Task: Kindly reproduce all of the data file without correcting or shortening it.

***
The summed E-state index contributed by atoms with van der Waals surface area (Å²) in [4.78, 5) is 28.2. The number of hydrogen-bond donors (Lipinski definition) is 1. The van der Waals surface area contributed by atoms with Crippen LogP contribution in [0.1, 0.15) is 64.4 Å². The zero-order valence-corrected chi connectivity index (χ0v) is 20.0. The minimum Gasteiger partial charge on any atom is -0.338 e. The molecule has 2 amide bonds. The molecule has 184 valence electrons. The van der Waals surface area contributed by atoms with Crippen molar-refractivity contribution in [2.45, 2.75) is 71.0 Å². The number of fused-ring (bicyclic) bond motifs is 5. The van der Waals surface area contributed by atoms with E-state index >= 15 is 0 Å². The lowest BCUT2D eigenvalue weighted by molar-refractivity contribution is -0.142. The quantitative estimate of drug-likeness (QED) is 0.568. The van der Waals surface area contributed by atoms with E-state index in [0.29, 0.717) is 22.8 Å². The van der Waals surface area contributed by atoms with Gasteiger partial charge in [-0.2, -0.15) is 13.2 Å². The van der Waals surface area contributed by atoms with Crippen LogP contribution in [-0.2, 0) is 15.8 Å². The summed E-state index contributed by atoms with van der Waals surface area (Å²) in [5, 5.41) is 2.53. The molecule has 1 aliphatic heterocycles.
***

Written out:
The summed E-state index contributed by atoms with van der Waals surface area (Å²) in [4.78, 5) is 28.2. The number of hydrogen-bond donors (Lipinski definition) is 1. The van der Waals surface area contributed by atoms with Crippen LogP contribution in [0.1, 0.15) is 64.4 Å². The zero-order valence-corrected chi connectivity index (χ0v) is 20.0. The minimum Gasteiger partial charge on any atom is -0.338 e. The molecule has 2 amide bonds. The molecule has 184 valence electrons. The van der Waals surface area contributed by atoms with Crippen molar-refractivity contribution in [2.45, 2.75) is 71.0 Å². The number of fused-ring (bicyclic) bond motifs is 5. The van der Waals surface area contributed by atoms with E-state index >= 15 is 0 Å². The lowest BCUT2D eigenvalue weighted by molar-refractivity contribution is -0.142. The quantitative estimate of drug-likeness (QED) is 0.568. The van der Waals surface area contributed by atoms with E-state index in [0.29, 0.717) is 22.8 Å². The van der Waals surface area contributed by atoms with Gasteiger partial charge in [-0.2, -0.15) is 13.2 Å². The van der Waals surface area contributed by atoms with Crippen LogP contribution in [-0.2, 0) is 15.8 Å². The summed E-state index contributed by atoms with van der Waals surface area (Å²) in [5, 5.41) is 2.53. The molecule has 1 aliphatic heterocycles.